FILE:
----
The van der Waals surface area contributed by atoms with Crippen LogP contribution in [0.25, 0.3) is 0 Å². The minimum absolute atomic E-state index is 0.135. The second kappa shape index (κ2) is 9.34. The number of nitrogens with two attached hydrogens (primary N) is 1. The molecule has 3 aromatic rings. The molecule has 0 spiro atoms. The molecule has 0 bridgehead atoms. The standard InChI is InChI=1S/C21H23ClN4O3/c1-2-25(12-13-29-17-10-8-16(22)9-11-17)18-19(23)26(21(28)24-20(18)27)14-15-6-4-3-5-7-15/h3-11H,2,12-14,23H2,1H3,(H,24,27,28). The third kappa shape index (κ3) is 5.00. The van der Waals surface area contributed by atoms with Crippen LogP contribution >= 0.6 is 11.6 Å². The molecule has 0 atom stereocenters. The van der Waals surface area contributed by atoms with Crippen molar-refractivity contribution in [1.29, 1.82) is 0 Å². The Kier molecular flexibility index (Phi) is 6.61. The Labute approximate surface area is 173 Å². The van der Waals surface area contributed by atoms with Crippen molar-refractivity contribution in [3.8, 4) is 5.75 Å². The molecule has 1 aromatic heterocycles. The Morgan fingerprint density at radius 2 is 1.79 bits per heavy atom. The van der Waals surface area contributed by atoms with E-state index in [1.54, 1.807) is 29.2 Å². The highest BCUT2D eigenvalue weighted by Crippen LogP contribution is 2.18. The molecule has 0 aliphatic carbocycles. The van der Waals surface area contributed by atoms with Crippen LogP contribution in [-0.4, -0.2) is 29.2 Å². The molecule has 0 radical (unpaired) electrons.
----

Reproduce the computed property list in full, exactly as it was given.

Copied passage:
The van der Waals surface area contributed by atoms with Crippen LogP contribution in [0.25, 0.3) is 0 Å². The minimum absolute atomic E-state index is 0.135. The second kappa shape index (κ2) is 9.34. The number of nitrogens with two attached hydrogens (primary N) is 1. The molecule has 3 aromatic rings. The molecule has 0 spiro atoms. The molecule has 0 bridgehead atoms. The standard InChI is InChI=1S/C21H23ClN4O3/c1-2-25(12-13-29-17-10-8-16(22)9-11-17)18-19(23)26(21(28)24-20(18)27)14-15-6-4-3-5-7-15/h3-11H,2,12-14,23H2,1H3,(H,24,27,28). The third kappa shape index (κ3) is 5.00. The van der Waals surface area contributed by atoms with Crippen LogP contribution >= 0.6 is 11.6 Å². The molecule has 0 atom stereocenters. The van der Waals surface area contributed by atoms with Crippen molar-refractivity contribution in [1.29, 1.82) is 0 Å². The Kier molecular flexibility index (Phi) is 6.61. The Labute approximate surface area is 173 Å². The van der Waals surface area contributed by atoms with Crippen molar-refractivity contribution in [3.8, 4) is 5.75 Å². The molecule has 1 aromatic heterocycles. The Morgan fingerprint density at radius 2 is 1.79 bits per heavy atom. The van der Waals surface area contributed by atoms with E-state index in [1.54, 1.807) is 29.2 Å². The highest BCUT2D eigenvalue weighted by Crippen LogP contribution is 2.18. The molecule has 0 aliphatic carbocycles. The van der Waals surface area contributed by atoms with Crippen LogP contribution in [-0.4, -0.2) is 29.2 Å². The molecule has 0 radical (unpaired) electrons.